Prime Minister Scott Morrison has led tributes to Prince Philip in the first sitting of federal parliament since the Duke of Edinburgh died.
Mr Morrison addressed Queen Elizabeth II directly during the condolence motion in Canberra on Tuesday, expressing deep sorrow on behalf of Australia.
"On behalf of the Australian people, we express deep sympathy to your majesty and other members of the royal family, and give thanks for a remarkable life dedicated to service, duty, support and his family," he said.
The prime minister said Prince Philip served the Crown, his country and the Commonwealth for almost 80 years.
"He was part of a generation that we will never see again," Mr Morrison said.
"A generation who defied tyranny, who won a peace, and built a liberal world that protects and favours freedom.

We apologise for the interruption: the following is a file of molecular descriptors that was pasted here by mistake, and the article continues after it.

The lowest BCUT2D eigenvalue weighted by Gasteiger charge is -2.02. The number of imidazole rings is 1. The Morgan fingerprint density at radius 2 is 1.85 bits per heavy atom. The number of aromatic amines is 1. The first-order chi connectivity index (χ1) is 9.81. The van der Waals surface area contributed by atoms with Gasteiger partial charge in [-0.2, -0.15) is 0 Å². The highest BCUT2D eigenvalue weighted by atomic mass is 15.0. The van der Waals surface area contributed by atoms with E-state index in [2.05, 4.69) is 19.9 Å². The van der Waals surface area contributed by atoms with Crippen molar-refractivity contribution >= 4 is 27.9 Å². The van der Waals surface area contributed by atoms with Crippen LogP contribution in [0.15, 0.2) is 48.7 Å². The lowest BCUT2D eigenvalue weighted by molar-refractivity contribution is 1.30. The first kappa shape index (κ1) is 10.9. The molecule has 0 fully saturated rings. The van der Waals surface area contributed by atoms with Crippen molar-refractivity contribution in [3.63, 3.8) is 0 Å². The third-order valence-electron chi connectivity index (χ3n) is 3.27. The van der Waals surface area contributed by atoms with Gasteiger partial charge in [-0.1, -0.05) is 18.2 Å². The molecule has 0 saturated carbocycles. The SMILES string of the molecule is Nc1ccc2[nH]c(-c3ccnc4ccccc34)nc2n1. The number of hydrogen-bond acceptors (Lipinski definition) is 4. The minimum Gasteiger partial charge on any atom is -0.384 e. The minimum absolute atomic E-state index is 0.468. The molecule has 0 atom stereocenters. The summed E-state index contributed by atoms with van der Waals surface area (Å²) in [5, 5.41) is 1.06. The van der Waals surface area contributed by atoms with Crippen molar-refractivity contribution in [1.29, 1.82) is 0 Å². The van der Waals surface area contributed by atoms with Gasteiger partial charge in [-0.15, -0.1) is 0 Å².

"A generation who found meaning in service over self and to whom we owe so much."
Mr Morrison said the Duke of Edinburgh's unfaltering support of the Queen was an ideal model for a lifetime of service.
He said the role of royal consort was one without a rule book.
"It was a role that required another to shine, not him," the prime minister said.
"Prince Philip put his own unique stamp on the role with geniality, good humour, a genuine interest in others and a fair dinkum authenticity."
Mr Morrison described the prince as a genuine friend of Australia.
"Today we place on record our gratitude for his lifetime of service to the Crown, to our Commonwealth and to our country," he said.
"We honour indeed a remarkable life that bore witness to almost a hundred years of history and the making of our modern world."
Mr Morrison said the image of the Queen seated alone at her husband's funeral was a very sullen sight.
"Let us, her Commonwealth, be her strength and her stay," he said.
"To her majesty, we send Australia's love and respect and to his royal highness, may he rest in peace."
Opposition Leader Anthony Albanese offered condolences on behalf of the Australian Labor Party, with other politicians also taking the opportunity to pay their respects.
Australian Associated Press